End Of Life Decisions Now Being Advised By Chatbot’s [VIDEO]

End Of Life Decisions Now Being Advised By Chatbot’s [VIDEO]

End Of Life Decisions Now Being Advised By Chatbot’s [VIDEO]

We are entering an odd era where we are relying on computers and artificial intelligence in so many aspects of our lives, that it seems natural to us. We ask our Alexa’s or Google Home devices for dinner recipes and to add groceries to our shopping list without thinking twice about it. We look to Apple’s Siri to end arguments by looking up facts and figures for us. I use the chatbot on my favorite airline’s website with regularity to compensate for their lousy copywriters when looking for information on their rewards program. Chabot’s are involved in so many aspects of our lives using them seems like second nature to many of us. So why should be surprised when a researcher starts loading up tablets with a chatbot program that can help people make “Difficult end of life decisions”? That is exactly what Professor Timothy Bickmore at Northwest University in Boston, MA is doing. He has deployed his chatbot in hospitals with patients who are over 55 and in their last year of life. It seems that out of the small sample of people in this initial test run, 44 in total, that many felt that after they spoke with the chatbot, being given spiritual and emotional advice, that they were “More than ready to finalize their last will and testament”.

Now I am no technophobe, but I have to say that leaving such delicate matters up to the equivalent of Siri on my Apple watch-does not appeal to me in the slightest. What motivation does the bot have to advise me to try that last-ditch effort chemotherapy that might end up saving my life? What motivation does the bot have to tell me to fight on and not “go gentle into that good night”? None. In fact, according to author and lecturer Jay Tuck  if we are not careful about how we deploy artificial intelligence (AI) it may well do away with us. Think about that for a moment. AI is capable of writing their own code. They do not need to be programmed by humans. AI is capable of talking with other AI in languages that are not understandable by humans-take, for instance, the two AI projects that were recently “unplugged” by Facebook and Google for exactly that reason. Even Stephen Hawking has warned about the potential tragic outcomes of AI in 2014:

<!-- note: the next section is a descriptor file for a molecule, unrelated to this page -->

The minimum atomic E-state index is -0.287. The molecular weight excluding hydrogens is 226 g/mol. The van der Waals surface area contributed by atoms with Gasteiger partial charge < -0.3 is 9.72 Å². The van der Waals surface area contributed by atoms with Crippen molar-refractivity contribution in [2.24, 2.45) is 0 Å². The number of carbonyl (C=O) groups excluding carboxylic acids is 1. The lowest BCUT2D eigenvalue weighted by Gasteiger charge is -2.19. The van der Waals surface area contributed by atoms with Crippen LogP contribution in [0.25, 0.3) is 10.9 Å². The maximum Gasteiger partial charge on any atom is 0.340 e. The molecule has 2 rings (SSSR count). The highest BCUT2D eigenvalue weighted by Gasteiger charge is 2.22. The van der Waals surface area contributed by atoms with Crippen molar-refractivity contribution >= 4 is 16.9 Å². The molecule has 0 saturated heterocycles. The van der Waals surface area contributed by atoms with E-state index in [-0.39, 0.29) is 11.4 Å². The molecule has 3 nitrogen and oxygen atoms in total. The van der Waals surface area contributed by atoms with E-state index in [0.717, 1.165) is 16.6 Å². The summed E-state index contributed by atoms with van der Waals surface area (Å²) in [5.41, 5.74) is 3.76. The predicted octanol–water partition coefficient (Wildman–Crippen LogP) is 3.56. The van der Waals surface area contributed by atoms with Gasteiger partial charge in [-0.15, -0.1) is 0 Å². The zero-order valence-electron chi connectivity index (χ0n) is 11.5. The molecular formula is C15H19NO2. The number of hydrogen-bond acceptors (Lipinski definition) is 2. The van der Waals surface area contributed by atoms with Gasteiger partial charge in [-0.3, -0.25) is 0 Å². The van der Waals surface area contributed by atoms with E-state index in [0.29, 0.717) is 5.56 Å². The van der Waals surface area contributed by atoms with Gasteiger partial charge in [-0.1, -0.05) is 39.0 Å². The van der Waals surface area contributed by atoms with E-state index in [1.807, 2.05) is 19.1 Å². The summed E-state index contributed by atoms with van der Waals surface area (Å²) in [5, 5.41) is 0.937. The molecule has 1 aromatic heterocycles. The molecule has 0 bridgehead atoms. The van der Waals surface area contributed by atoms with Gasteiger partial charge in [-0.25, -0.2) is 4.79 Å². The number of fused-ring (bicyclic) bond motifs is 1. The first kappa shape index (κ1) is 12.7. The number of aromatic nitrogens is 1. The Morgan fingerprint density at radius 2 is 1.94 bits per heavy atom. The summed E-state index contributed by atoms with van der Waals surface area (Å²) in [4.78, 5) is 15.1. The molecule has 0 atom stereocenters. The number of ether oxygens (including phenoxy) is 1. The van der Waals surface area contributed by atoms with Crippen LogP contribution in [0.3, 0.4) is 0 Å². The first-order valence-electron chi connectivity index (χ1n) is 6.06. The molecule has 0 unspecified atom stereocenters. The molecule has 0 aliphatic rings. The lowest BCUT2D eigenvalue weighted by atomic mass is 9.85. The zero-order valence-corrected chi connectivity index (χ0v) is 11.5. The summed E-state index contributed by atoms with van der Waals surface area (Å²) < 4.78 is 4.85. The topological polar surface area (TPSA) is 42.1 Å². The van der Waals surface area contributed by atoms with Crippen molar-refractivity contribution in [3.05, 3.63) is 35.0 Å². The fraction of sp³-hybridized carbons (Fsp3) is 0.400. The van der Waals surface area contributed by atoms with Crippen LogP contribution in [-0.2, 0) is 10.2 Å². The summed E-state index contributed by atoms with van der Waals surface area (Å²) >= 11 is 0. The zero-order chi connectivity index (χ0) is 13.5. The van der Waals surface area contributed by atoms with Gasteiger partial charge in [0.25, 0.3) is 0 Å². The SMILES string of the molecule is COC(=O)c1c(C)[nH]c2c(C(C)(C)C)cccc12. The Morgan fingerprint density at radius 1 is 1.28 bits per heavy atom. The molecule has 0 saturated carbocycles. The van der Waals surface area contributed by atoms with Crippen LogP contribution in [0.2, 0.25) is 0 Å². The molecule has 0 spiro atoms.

“It would take off on its own and re-design itself at an ever-increasing rate. Humans, who are limited by slow biological evolution, couldn’t compete, and would be superseded.”

So now we are leaving the very hard, emotionally fraught minefield of end of life planning to a chatbot? Am I the only one who sees this ending poorly for humanity? Bickmore admitted that he crafted his chatbot to stick to a “rigid script” as opposed to making it open-ended-like Siri or Alexa. He thought this only prudent since chatbots have recently come under fire for venturing into areas deemed inappropriate by their humans. Take for instance the cautionary tale of Microsoft’s short-lived AI named Tay as described in an article in the LA Times.

“Microsoft said its researchers created Tay as an experiment to learn more about computers and human conversation. On its website, the company said the program was targeted to an audience of 18 to 24-year-olds and was “designed to engage and entertain people where they connect with each other online through casual and playful conversation.”

Trouble started when some users thought it might be fun to troll the AI and then all hell broke loose:

“But some users found Tay’s responses odd, and others found it wasn’t hard to nudge Tay into making offensive comments, apparently prompted by repeated questions or statements that contained offensive words. Soon, Tay was making sympathetic references to Hitler — and creating a furor on social media.”

In other words, Tay was trolled to death. Is this where we want our end of life advice to go? Call me crazy but I think in this area I will stick with talking to the humans, but thanks so much to Professor Bickmore for giving it the old college try-even if his idea was a really bad one.

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